Talking to Richard Seng of Gigity TV was like having a conversation with a walking, talking museum exhibit for music technology in Chicago.

In a cozy booth at Estelle’s in Wicker Park on a Tuesday night, nursing a beer, his hands moving animatedly as he speaks, he gave me a rundown of music media in Chicago from the last 20 years or so. We walked through his days as a music video and film salesman, when he would go door to door and get venue owners to buy DVDs of local bands in exchange for advertising on those same DVDs. He took me through a myriad of other projects in which he’s had a hand, including creating multiple reality TV show pilots as well as a documentary series about Chicago MCs who participated in a city-wide freestyle tournament called Rhyme Spitters. Seng is without a doubt the original hipster sans the inauthenticity. Aside from being a Wicker Park resident since before it became the gentrified Mecca it is today, he has always been ahead of the curve in terms of creating platforms that allow artist visibility in the most efficient way possible.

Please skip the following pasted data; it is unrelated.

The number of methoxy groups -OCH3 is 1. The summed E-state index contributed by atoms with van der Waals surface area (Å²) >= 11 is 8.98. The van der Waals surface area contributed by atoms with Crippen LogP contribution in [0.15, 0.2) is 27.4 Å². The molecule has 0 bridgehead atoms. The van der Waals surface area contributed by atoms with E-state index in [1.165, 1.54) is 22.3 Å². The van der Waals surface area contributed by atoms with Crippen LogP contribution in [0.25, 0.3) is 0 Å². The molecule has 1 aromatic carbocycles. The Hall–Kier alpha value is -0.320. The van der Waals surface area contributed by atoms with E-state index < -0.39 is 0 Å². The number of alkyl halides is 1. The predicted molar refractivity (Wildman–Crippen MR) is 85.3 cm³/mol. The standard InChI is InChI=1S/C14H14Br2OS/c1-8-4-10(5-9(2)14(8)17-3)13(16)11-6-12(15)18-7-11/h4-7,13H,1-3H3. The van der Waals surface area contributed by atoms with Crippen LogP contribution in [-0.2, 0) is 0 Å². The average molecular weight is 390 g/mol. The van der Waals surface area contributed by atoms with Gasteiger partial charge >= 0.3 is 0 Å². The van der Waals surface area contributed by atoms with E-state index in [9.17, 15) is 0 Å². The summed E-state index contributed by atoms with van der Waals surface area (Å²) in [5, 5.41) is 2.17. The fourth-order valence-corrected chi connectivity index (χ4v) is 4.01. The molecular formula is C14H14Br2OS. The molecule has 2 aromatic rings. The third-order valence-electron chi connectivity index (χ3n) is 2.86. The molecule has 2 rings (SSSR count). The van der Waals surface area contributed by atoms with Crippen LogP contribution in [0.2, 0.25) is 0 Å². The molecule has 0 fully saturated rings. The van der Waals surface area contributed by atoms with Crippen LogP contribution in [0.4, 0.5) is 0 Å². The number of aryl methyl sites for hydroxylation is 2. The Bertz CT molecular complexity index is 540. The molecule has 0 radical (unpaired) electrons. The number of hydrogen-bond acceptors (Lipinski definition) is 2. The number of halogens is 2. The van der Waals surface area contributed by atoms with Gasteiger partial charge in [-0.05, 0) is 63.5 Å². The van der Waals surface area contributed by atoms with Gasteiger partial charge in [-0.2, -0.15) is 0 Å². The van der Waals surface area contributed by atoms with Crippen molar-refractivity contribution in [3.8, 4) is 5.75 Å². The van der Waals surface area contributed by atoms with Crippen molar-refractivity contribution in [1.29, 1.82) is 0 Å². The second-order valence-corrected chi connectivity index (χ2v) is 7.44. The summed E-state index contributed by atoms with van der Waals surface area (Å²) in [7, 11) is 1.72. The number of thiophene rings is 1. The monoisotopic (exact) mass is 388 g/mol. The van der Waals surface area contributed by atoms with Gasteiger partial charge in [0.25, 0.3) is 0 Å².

Despite the overwhelming amount of projects in which Seng has been involved, the one common thread between them is the desire to use technology to leverage the “little guy” over (and sometimes via) corporations., arguably Seng’s most successful venture, is no different in this aspect. The internet streaming service was seemingly an extension of his days as a DVD salesman, but instead of exchanging free commercial spots, Gigity provides venue exposure by broadcasting shows and events through a free and pay per view live streaming service. In this scenario, everybody wins. Since its conception in 2010, Gigity TV has been installed in over 30 venues in Chicago, allowing audiences access to local artist performances like JC Brooks and the Uptown Sound, Hood Smoke and Sidewalk Chalk — all from the comfort of their own home.


CUSP Magazine sat down with Richard Seng of Gigity TV to discuss the future of live streaming and its undeniable impact on empowering local businesses and artists.

Q&A – CUSP Magazine & Gigity.TV

CUSP Magazine: How was started?